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dc.contributor.authorHaydon, Michael Jen
dc.contributor.authorMielczarek, Olgaen
dc.contributor.authorFrank, Alexanderen
dc.contributor.authorRomán, Ángelaen
dc.contributor.authorWebb, Alexen
dc.date.accessioned2017-12-05T18:29:56Z
dc.date.available2017-12-05T18:29:56Z
dc.date.issued2017-10en
dc.identifier.issn0032-0889
dc.identifier.urihttps://www.repository.cam.ac.uk/handle/1810/269967
dc.description.abstractCircadian clocks drive rhythmic physiology and metabolism to optimize plant growth and performance under daily environmental fluctuations caused by the rotation of the planet. Photosynthesis is a key metabolic process that must be appropriately timed to the light-dark cycle. The circadian clock contributes to the regulation of photosynthesis and in turn the daily accumulation of sugars from photosynthesis also feeds back to regulate the circadian oscillator. We have previously shown that GIGANTEA (GI) is required to sustain sucrose-dependent circadian rhythms in darkness. The mechanism by which sucrose affects the circadian oscillator in a GI-dependent manner was unknown. Here, we identify that sucrose sustains rhythms in the dark by stabilizing GI protein, dependent on the F-Box protein ZEITLUPE (ZTL), and implicate CONSTITUTIVE TRIPLE RESPONSE 1 (CTR1), a negative regulator of ethylene signaling. Our identification of a role for CTR1 in the response to sucrose prompted a reinvestigation of the effects of ethylene on the circadian oscillator. We demonstrate that ethylene shortens circadian period, conditional on the effects of sucrose and requiring GI. These findings reveal that sucrose affects the stability of circadian oscillator proteins and can mask the effects of ethylene on the circadian system identifying novel molecular pathways for input of sugar to the Arabidopsis circadian network.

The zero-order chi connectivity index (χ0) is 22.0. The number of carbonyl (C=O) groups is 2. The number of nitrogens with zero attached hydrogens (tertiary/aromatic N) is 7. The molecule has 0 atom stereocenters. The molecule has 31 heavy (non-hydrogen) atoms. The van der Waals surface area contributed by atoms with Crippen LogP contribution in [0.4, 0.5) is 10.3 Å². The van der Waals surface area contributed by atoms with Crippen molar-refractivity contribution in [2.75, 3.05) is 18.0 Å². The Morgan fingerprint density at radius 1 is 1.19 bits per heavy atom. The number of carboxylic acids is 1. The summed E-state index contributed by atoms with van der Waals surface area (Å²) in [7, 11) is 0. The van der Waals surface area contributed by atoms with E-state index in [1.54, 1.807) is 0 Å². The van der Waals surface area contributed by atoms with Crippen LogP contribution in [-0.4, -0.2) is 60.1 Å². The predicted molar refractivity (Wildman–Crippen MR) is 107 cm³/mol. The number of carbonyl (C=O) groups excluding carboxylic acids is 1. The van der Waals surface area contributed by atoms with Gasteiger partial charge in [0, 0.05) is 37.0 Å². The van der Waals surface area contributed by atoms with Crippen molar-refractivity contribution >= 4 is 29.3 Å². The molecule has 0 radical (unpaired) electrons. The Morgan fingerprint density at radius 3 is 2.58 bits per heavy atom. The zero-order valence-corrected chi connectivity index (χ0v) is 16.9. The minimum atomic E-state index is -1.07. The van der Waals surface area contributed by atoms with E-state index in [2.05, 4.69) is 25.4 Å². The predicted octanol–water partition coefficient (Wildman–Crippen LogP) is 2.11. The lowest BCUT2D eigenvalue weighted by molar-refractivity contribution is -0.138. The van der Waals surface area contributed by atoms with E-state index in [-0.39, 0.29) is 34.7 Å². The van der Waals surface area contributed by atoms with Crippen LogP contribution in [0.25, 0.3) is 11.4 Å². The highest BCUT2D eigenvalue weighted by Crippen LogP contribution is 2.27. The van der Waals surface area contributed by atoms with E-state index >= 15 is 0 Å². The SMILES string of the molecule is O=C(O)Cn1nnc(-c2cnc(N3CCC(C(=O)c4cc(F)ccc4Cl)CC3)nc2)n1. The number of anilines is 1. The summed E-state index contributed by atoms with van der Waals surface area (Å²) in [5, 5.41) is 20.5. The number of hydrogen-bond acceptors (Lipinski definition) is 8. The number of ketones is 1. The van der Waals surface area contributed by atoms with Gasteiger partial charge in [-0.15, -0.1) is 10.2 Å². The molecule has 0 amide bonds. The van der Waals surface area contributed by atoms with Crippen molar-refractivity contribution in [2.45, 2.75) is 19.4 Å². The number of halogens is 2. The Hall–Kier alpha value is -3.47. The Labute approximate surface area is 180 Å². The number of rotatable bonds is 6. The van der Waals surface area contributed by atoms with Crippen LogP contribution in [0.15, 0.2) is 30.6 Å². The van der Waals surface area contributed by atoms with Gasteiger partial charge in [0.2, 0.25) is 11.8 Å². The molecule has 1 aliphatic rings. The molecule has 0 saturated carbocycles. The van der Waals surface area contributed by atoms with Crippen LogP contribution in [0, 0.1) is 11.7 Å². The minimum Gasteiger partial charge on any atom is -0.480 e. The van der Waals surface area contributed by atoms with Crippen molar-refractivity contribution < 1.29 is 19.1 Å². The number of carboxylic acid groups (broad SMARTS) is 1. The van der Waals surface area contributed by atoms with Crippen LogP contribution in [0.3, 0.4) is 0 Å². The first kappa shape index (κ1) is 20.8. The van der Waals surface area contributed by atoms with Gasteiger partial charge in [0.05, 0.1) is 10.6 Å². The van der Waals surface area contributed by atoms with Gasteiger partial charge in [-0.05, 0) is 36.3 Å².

dc.description.sponsorshipThis research was supported by the BBSRC (BB/H006826/1 and BB/L021188/1)
dc.format.mediumPrint-Electronicen
dc.languageengen
dc.publisherAmerican Society of Plant Biologists
dc.rightsAttribution 4.0 International
dc.rights.urihttps://creativecommons.org/licenses/by/4.0/
dc.subjectArabidopsisen
dc.subjectEthylenesen
dc.subjectProtein Kinasesen
dc.subjectSucroseen
dc.subjectPlant Growth Regulatorsen
dc.subjectArabidopsis Proteinsen
dc.subjectSignal Transductionen
dc.subjectPhotosynthesisen
dc.subjectLighten
dc.subjectDarknessen
dc.subjectCircadian Clocksen
dc.titleSucrose and Ethylene Signaling Interact to Modulate the Circadian Clock.en
dc.typeArticle
prism.endingPage958
prism.issueIdentifier2en
prism.publicationDate2017en
prism.publicationNamePlant physiologyen
prism.startingPage947
prism.volume175en
dc.identifier.doi10.17863/CAM.16818
dcterms.dateAccepted2017-08-01en
rioxxterms.versionofrecord10.1104/pp.17.00592en
rioxxterms.versionVoR*
rioxxterms.licenseref.urihttp://www.rioxx.net/licenses/all-rights-reserveden
rioxxterms.licenseref.startdate2017-10en
dc.contributor.orcidHaydon, Michael J [0000-0003-2486-9387]
dc.contributor.orcidMielczarek, Olga [0000-0001-9806-2186]
dc.contributor.orcidRomán, Ángela [0000-0003-3457-999X]
dc.contributor.orcidWebb, Alexander [0000-0003-0261-4375]
dc.identifier.eissn1532-2548
rioxxterms.typeJournal Article/Reviewen
pubs.funder-project-idBBSRC (BB/H006826/1)


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Attribution 4.0 International
Except where otherwise noted, this item's licence is described as Attribution 4.0 International